Hi! This is Jera in Seattle from http://quiltingintherain.blogspot.com sharing a quick weekend project that doesn’t involve sewing for a change, though it does involve getting your hands a bit messy! I used the “Halloween Night” charm pack by Minick & Simpson; I’d love to see someone do a Christmas version. To make roughly 7 ornaments, you will need approximately 15 five inch squares (aka charm squares). You can use the leftover charm squares to make a matching table runner. All of the ingredients below (other than the charm pack) can be found at a crafts store.
- Foam balls (2″ in diameter and/or 3″ in diameter)
- 1 charm pack, Halloween Night
- Clear brush-on glaze finish
- Paint brush
- Wire (I used fabric-coated wire from the floral section)
- Halloween tree (from JoAnn’s); or make your own similar to the one below using branches:
Step 1 – From your charm pack, choose about 10-15 charm squares. Cut these into strips no wider than 1”. If you’re using smaller foam balls, I wouldn’t cut them any wider than ½ ”.
Step 2 – Get your hands messy! (Tip: I covered my table with parchment paper). With a paint brush, apply a single coat of Mod Podge where you plan to place a fabric strip:
Place the fabric strip over the Mod Podge and smooth down with your fingers. Then, secure the strip by brushing it down with more Mod Podge. Don’t brush it on too thick:
Repeat the above steps but with another strip. Simply layer the fabric strips as needed until the entire foam ball is covered:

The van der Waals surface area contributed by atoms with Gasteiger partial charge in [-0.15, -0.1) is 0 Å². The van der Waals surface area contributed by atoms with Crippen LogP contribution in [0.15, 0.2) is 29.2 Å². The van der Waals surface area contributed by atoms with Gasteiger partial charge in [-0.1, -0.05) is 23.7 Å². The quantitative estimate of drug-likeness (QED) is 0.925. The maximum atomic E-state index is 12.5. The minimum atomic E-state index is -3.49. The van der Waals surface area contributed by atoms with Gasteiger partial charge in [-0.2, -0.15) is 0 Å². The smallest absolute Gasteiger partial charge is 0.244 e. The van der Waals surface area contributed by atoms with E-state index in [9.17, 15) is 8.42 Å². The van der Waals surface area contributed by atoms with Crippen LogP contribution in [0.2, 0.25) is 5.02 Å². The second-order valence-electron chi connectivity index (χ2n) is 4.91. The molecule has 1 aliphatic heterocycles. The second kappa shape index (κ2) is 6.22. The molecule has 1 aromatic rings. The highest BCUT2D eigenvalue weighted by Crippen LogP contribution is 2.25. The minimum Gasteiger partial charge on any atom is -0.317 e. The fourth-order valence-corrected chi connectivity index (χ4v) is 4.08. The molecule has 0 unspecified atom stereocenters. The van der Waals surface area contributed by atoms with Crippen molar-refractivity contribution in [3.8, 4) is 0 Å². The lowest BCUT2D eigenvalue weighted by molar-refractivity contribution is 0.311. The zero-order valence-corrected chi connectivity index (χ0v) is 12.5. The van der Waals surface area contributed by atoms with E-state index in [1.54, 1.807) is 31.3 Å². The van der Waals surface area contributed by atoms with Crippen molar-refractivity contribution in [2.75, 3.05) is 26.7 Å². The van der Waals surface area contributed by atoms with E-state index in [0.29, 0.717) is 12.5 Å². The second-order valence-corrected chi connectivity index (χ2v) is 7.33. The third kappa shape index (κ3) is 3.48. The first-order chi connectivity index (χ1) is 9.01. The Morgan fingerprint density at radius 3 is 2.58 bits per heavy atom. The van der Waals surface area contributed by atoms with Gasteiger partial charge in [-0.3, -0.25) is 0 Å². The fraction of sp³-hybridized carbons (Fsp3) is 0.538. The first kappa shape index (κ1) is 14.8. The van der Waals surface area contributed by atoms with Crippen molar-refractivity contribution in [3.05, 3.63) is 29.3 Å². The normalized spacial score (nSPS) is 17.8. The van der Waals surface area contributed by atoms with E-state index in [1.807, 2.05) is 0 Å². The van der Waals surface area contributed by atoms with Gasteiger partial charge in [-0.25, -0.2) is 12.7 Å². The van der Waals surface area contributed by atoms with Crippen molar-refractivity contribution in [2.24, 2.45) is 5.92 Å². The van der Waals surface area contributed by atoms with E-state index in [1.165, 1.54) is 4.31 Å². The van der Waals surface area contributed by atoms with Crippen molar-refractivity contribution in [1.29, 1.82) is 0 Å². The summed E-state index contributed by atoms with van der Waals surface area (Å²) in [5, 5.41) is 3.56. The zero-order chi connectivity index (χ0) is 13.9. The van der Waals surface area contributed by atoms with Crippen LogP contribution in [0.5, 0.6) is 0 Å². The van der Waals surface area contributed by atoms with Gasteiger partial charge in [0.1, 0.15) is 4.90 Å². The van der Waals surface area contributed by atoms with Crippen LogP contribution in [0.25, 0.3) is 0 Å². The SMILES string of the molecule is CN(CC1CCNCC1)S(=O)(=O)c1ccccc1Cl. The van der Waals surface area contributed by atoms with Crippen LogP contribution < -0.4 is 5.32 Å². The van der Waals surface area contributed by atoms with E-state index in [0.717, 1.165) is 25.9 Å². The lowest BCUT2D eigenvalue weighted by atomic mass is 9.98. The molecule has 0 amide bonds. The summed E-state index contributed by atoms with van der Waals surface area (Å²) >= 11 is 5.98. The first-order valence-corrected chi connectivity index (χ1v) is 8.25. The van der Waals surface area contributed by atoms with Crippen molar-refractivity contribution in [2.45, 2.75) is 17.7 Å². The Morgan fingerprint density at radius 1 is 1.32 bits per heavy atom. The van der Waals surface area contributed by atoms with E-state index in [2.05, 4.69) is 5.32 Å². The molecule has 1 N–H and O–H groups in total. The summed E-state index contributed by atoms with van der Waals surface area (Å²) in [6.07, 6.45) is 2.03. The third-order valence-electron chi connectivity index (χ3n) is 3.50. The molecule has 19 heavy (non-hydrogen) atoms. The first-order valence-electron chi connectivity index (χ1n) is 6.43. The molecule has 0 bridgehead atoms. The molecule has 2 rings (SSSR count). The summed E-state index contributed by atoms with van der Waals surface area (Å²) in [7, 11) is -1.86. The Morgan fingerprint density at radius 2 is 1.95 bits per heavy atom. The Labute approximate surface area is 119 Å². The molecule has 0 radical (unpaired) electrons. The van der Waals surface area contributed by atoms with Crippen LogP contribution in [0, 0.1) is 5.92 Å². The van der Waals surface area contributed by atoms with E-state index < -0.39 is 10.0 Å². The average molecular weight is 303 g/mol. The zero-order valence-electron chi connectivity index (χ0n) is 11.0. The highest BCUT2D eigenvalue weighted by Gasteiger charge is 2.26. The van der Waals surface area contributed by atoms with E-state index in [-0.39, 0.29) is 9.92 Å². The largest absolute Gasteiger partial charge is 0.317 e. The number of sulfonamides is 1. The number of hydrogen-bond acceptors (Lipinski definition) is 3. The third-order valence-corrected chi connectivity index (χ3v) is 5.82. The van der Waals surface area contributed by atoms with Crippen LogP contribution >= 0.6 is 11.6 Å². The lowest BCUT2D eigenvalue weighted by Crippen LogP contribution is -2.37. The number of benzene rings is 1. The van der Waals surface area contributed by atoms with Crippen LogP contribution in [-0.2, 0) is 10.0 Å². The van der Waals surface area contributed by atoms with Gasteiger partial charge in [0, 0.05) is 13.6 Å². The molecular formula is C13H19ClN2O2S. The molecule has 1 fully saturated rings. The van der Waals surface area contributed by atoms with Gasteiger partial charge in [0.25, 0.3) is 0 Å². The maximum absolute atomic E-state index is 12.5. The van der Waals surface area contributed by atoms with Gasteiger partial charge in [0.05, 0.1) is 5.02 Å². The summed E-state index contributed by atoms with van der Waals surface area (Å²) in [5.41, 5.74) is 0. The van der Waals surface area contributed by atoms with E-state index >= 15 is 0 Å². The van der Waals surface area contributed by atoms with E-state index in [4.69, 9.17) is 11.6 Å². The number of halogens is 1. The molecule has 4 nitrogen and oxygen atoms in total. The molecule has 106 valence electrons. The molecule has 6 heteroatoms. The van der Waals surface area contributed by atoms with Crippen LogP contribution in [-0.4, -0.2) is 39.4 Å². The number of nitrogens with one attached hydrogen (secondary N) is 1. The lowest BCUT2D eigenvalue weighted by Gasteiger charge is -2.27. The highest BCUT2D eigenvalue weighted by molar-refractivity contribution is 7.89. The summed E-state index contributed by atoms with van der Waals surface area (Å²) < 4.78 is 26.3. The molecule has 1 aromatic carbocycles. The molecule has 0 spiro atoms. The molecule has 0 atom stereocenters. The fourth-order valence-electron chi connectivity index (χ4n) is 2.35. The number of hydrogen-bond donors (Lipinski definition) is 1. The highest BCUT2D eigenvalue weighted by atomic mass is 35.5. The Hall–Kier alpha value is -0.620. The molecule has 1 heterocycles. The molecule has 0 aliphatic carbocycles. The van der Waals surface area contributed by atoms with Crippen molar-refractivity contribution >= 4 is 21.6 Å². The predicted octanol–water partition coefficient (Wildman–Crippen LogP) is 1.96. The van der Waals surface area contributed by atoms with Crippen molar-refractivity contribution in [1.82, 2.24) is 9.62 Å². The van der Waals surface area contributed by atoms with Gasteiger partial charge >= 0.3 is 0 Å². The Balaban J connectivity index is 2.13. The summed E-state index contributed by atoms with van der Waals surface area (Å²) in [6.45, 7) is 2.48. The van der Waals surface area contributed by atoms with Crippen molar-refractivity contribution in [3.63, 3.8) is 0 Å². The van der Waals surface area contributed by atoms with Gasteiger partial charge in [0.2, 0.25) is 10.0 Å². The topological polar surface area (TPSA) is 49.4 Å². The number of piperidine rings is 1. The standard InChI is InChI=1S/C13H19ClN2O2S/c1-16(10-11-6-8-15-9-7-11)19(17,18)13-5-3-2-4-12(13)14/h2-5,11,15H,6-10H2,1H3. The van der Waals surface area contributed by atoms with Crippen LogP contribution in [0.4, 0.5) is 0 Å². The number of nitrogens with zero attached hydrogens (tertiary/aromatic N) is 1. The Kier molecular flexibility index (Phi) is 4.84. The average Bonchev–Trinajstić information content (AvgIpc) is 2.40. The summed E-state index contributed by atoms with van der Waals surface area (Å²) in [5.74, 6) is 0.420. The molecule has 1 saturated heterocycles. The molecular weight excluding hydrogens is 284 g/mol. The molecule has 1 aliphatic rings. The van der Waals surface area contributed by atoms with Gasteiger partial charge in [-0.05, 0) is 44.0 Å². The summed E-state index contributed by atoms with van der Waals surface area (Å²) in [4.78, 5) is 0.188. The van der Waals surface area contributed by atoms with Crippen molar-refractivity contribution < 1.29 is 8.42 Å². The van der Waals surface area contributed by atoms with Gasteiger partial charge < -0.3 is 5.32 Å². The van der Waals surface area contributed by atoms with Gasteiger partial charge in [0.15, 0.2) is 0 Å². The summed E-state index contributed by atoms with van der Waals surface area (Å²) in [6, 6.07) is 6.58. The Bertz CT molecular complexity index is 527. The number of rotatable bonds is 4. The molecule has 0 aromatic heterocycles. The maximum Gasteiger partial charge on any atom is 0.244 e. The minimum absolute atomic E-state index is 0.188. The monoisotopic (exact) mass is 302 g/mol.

Let the fabric/Mod-Podged ball(s) dry on parchment paper overnight.
Step 3 – After the fabric balls have dried, apply a thin coat of clear brush-on glaze coating and then let it dry again overnight.
Step 4 – Create the ornament hanger. As shown below, cut approximately 4” of stem wire. Bend 2” of one end over to create a ½”-1” loop, and using the remaining wire secure the loop by wrapping the wire around the main stem to create a little knot.
Step 5 – Using a thin blade (e.g. the tip of an old pair of appliqué scissors), make a small incision on the fabric ball so that the blade cuts through the fabric. Insert the end of the wire hanger (the end that doesn’t have the loop) into the incision until it stops at the knot. The foam secures the wire better than I thought, but you can also apply clear glue around the base of the knot to reinforce it. If desired, add a bow using ribbon at the base of the loop.
That’s it! You can use the leftover charm squares to make a matching table runner. The tutorial can be found here
Approximately 7 ornaments
Quilting in the Rain